Below is the listing of 2013 January Term courses available that count towards the Environmental Studies major/minor.
ES 239: Env Policy (@Holden Village)
Paid 450: Green Germany
BIO 245: Ecology of Ecuador
BIO 149/249: Winter Biology
Paideia II 450: Green Germany: Advanced Models of Sustainability (Germany/Norway)
INSTRUCTORS: Ruth Kath (German, Vocation Program); Craig Mosher (Social Work)
Course Description: German communities building massive wind farms along the seacoast once sustained by fishing and shipbuilding? Articulate Norwegian teenagers effectively confronting national politicians on Arctic oil drilling and nuclear power use? A Luther graduate working to save the world’s rainforests? Toddlers on skis out learning in the forest in all weather? (We’ll go with them!) We will visit Berlin, Hamburg, and Husum (Germany) and Oslo and Lillehammer (Norway). This course explores environmental sustainability in an area of Europe that is way ahead of the U.S. in renewable energy production, energy conservation, mandated recycling, and a commitment to lifelong environmental education. We will grapple with the long term ethics and practicality of alternative energy sources as we tour a nuclear power plant, climb a wind turbine, experience a homestay and learn in a green school, spend time in Berlin and Oslo, and ski at Lillehammer. We will discuss with Germany’s Green Party the ethics of Germany’s controversial decision to close its nuclear power plants, and explore with young Norwegians the impact of the recent terrorist tragedy there.
Biology 245: Ecology of Ecuador (Ecuador)
INSTRUCTORS: Kirk Larsen (Biology); Molly McNicoll (Biology)
Course Description: This course is an introduction to the ecology, evolution, and natural history of the Amazon rainforest, Andean cloud forest, and Galapagos Islands, and at the same time exposes students to some of the customs and diverse cultures of the Ecuadorian people. We will review basic principles of evolution, ecology, and natural history as they pertain to both the rainforest and cloud forest (e.g. productivity, nutrient cycling, succession, and coevolution) and Galapagos Islands (e.g. natural selection, speciation, colonization, and island biogeography).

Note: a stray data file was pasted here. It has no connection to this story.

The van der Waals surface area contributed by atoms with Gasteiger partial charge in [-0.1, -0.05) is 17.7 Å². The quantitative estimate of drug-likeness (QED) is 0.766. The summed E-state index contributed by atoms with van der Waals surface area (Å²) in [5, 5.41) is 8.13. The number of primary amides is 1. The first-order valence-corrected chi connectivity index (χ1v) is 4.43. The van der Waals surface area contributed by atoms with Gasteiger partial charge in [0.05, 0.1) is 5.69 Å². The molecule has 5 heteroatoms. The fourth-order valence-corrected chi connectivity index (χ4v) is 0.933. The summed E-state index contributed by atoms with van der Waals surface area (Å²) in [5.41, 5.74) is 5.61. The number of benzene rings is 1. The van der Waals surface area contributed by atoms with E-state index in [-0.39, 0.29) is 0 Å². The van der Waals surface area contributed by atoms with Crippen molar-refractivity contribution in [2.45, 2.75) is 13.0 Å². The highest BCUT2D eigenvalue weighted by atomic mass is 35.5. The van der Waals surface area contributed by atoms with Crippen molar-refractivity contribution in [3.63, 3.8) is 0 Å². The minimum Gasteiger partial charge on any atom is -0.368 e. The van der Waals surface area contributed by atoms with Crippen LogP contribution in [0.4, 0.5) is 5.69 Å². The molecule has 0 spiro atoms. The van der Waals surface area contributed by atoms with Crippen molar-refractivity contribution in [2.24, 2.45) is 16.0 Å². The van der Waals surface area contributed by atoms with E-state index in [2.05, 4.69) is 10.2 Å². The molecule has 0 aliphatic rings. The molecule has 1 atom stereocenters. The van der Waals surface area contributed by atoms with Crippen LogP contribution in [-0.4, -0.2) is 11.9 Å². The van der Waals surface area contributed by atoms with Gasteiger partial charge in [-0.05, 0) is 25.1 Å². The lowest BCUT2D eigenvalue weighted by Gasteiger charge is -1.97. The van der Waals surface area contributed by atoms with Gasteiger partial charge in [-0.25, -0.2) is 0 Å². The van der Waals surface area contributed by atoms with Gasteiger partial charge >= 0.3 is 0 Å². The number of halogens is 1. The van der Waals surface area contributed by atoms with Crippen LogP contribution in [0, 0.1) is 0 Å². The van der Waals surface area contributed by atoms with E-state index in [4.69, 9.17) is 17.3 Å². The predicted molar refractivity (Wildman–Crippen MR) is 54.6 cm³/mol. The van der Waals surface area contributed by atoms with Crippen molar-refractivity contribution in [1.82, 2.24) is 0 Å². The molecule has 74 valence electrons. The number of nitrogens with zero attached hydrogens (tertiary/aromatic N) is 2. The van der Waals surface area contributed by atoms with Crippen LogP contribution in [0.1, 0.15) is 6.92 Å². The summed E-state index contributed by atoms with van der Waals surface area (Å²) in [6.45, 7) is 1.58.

Environmental Studies 239: Environmental Policy in the Pacific Northwest (Holden Village, Washington)
INSTRUCTOR: Jon Jensen (Environmental Studies)
Course Description: Spend J-Term 2013 in the Cascade Mountains! Study Environmental Policy at Holden Village, an ecumenical retreat center near Chelan, WA. With over 250 inches of snow each winter, Holden is a unique and splendid place to think about environmental issues. The history and current operations of the village play an important role in the course. Holden was the largest producing copper mine in the U.S. from the mid 1930s to the mid 1950s and now is starting on a $100 million clean-up of the mine site. This course will examine and evaluate current and proposed policies for addressing environmental issues in the Pacific Northwest. Issues to be examined include wilderness, endangered species, mining, hydroelectric dams, water rights, public lands management, logging, and outdoor recreation. These issues will be used as case studies to understand the nature of the political process in the United States as well as to gain insight on the particular challenges in human-nature relations within the intermountain west.
Biology 149/249: Introduction to Winter Biology (Northern Minnesota)
INSTRUCTORS: Beth Lynch (Biology); Mark Eichinger (Biology)
Course Description: We will study the natural history of the southern boreal forest ecosystem in northern Minnesota, including the physiological and behavioral adaptations of organisms to extreme cold. Course activities will include skiing and/or snowshoeing excursions to remote natural areas, assigned readings, observations of natural history, and participation in biology research projects. (Biology 249: Biology majors will be responsible for reading and presenting journal articles and conducting a scientific research project.) We will be based at Wilderness Canoe Base and Menogyn YMCA camps at the edge of the Boundary Waters Canoe Area Wilderness. An eagerness to contribute to the larger group is essential, as participants will live in primitive cabins and will participate in daily chores of communal living.